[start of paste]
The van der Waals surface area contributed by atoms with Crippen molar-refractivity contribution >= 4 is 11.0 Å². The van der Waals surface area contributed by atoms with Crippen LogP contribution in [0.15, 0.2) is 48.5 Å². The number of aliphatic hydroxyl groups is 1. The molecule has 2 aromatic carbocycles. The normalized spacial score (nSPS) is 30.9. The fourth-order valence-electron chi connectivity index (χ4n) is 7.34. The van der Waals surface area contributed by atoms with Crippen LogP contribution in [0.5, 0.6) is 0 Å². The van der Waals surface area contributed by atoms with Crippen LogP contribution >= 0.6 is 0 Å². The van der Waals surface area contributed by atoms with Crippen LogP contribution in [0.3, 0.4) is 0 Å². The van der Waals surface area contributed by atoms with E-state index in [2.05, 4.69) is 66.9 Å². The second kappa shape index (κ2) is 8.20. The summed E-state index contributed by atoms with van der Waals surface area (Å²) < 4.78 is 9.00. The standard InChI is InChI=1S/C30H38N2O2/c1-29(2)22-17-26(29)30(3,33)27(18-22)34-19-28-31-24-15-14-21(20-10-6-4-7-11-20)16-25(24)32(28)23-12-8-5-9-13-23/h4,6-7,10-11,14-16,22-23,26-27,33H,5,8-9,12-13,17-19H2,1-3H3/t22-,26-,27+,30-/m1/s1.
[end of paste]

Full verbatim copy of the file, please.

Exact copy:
The van der Waals surface area contributed by atoms with Crippen molar-refractivity contribution >= 4 is 11.0 Å². The van der Waals surface area contributed by atoms with Crippen LogP contribution in [0.15, 0.2) is 48.5 Å². The number of aliphatic hydroxyl groups is 1. The molecule has 2 aromatic carbocycles. The normalized spacial score (nSPS) is 30.9. The fourth-order valence-electron chi connectivity index (χ4n) is 7.34. The van der Waals surface area contributed by atoms with Crippen LogP contribution in [0.5, 0.6) is 0 Å². The van der Waals surface area contributed by atoms with Crippen LogP contribution >= 0.6 is 0 Å². The van der Waals surface area contributed by atoms with Crippen LogP contribution in [0.3, 0.4) is 0 Å². The van der Waals surface area contributed by atoms with E-state index in [2.05, 4.69) is 66.9 Å². The second kappa shape index (κ2) is 8.20. The summed E-state index contributed by atoms with van der Waals surface area (Å²) < 4.78 is 9.00. The standard InChI is InChI=1S/C30H38N2O2/c1-29(2)22-17-26(29)30(3,33)27(18-22)34-19-28-31-24-15-14-21(20-10-6-4-7-11-20)16-25(24)32(28)23-12-8-5-9-13-23/h4,6-7,10-11,14-16,22-23,26-27,33H,5,8-9,12-13,17-19H2,1-3H3/t22-,26-,27+,30-/m1/s1.